Martin and Nathan Hale are without internet, Thursday April 24, 2014.
‘A poet''s work is to name the unnameable, to point at frauds, to take sides, start arguments, shape the world, and stop it going to sleep’ -Salman Rushdie
I believe ‘writer’ could easily be used interchangeably with poet in Rushdie’s quote. Writers and poets have historically stepped up to the plate during war time or national calamities and after 9/11 is no different. Although it may seem dour to suggest, literature experiences a period of fecundity during times of great collective stress. Case in point: the post 9/11 novel. There are many. Jonathan Safran Foer’s Extremely Loud and Incredibly Close , Joseph O’Neil’s Netherland , Don Delillo’s Falling Man , Ian McEwan’s Saturday among many, many others. But, I’m not going to tackle this micro-genre. What I am going to ruminate on is a great ‘Pre-9/11’ novel. Remember Y2K and the paranoia of global computer-system failings? How about the financial bubble bursting? Or a presidential impeachment? I know…Ages ago, but I remember all that as does Teddy Wayne as he illustrates with his novel Kapitoil .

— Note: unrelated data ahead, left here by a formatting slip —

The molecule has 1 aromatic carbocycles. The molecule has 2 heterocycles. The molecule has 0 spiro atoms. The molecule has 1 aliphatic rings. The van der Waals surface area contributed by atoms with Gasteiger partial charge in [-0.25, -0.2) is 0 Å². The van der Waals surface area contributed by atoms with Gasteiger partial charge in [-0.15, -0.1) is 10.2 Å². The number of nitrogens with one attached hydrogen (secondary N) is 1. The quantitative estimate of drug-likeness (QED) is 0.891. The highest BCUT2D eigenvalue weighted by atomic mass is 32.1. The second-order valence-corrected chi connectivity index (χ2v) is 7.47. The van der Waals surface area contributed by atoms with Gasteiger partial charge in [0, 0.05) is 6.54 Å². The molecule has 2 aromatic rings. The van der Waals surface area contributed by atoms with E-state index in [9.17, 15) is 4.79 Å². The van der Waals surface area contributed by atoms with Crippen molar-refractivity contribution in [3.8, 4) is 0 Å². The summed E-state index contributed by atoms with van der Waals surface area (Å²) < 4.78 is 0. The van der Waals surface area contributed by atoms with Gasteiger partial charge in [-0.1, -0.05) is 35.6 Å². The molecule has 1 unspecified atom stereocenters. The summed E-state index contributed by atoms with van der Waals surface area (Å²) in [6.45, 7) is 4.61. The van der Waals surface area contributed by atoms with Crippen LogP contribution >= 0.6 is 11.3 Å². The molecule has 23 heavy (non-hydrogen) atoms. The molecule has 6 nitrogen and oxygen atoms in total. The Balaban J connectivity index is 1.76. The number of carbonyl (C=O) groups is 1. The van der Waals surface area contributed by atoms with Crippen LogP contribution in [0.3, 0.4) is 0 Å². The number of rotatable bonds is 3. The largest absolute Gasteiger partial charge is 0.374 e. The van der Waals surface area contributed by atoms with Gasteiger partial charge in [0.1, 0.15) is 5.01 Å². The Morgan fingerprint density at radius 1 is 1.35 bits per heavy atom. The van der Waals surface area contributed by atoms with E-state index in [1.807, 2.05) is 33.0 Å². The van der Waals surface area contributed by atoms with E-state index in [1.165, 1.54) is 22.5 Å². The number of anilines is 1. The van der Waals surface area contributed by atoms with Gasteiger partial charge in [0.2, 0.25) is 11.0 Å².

Kapitoil was recommended by a friend who went to school with Wayne; otherwise I hardly think it would have crossed my radar. The gist is a simple fish out of water tale with some weighty abstractions. Karim Issar emigrates from Qatr to the U.S. on a work visa. He works for Schrub Equities, a financial company that deals with futures, mutual funds, and other nebulous financial terms that, to be honest, mean very little to me. Issar develops a program that can predict oil prices, which the company can then ‘hedge’ against to make a profit. All very riveting ideas. Where Wayne excels (and compels) is in the story of his protagonist, Issar. As Issar clumsily assimilates to the jet set stock trader lifestyle, the reader begins to discern an interesting juxtaposition between his new life and his life in Qatr. Phone conversations with his father about bombings hint at the beginnings of a Middle Eastern distrust of American regional economic interests. His boss becoming deeply interested and somewhat manipulative of Issar’s programming skills hints at a looming economic recession. For the reader interested in this window, Wayne does well to illustrate a tiny snapshot of history. What I found compelling is the old fashioned human to human connection story. Issar, clumsily assimilating and finding a romantic interest, is a great subplot to much larger, macro concepts.